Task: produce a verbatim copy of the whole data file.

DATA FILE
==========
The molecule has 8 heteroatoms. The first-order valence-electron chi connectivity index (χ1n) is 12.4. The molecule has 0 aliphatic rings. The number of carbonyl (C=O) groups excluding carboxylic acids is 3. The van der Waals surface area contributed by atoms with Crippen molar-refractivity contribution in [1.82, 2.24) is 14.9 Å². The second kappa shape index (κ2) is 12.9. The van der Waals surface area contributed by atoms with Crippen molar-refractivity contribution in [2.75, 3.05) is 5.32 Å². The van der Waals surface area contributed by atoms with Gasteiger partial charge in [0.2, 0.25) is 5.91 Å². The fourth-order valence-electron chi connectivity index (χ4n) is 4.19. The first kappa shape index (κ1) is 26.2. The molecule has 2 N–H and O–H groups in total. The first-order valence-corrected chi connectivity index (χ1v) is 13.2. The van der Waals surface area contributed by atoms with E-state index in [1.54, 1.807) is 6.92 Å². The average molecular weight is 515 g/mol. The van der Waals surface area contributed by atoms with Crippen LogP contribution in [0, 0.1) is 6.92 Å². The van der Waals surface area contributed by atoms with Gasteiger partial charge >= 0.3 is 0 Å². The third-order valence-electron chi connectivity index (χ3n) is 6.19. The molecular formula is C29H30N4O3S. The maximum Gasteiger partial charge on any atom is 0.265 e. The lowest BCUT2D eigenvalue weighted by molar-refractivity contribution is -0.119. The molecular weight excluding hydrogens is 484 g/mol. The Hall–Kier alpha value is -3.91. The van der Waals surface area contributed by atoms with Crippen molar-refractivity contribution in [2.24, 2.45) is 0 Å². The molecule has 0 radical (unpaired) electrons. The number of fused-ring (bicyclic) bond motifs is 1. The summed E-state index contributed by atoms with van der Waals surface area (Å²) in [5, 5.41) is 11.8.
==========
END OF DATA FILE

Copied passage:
The molecule has 8 heteroatoms. The first-order valence-electron chi connectivity index (χ1n) is 12.4. The molecule has 0 aliphatic rings. The number of carbonyl (C=O) groups excluding carboxylic acids is 3. The van der Waals surface area contributed by atoms with Crippen molar-refractivity contribution in [1.82, 2.24) is 14.9 Å². The second kappa shape index (κ2) is 12.9. The van der Waals surface area contributed by atoms with Crippen molar-refractivity contribution in [2.75, 3.05) is 5.32 Å². The van der Waals surface area contributed by atoms with Gasteiger partial charge in [0.2, 0.25) is 5.91 Å². The fourth-order valence-electron chi connectivity index (χ4n) is 4.19. The first kappa shape index (κ1) is 26.2. The molecule has 2 N–H and O–H groups in total. The first-order valence-corrected chi connectivity index (χ1v) is 13.2. The van der Waals surface area contributed by atoms with E-state index in [1.54, 1.807) is 6.92 Å². The average molecular weight is 515 g/mol. The van der Waals surface area contributed by atoms with Crippen LogP contribution in [0, 0.1) is 6.92 Å². The van der Waals surface area contributed by atoms with Gasteiger partial charge >= 0.3 is 0 Å². The third-order valence-electron chi connectivity index (χ3n) is 6.19. The molecular formula is C29H30N4O3S. The maximum Gasteiger partial charge on any atom is 0.265 e. The lowest BCUT2D eigenvalue weighted by molar-refractivity contribution is -0.119. The molecular weight excluding hydrogens is 484 g/mol. The Hall–Kier alpha value is -3.91. The van der Waals surface area contributed by atoms with Crippen molar-refractivity contribution in [2.24, 2.45) is 0 Å². The molecule has 0 radical (unpaired) electrons. The number of fused-ring (bicyclic) bond motifs is 1. The summed E-state index contributed by atoms with van der Waals surface area (Å²) in [5, 5.41) is 11.8.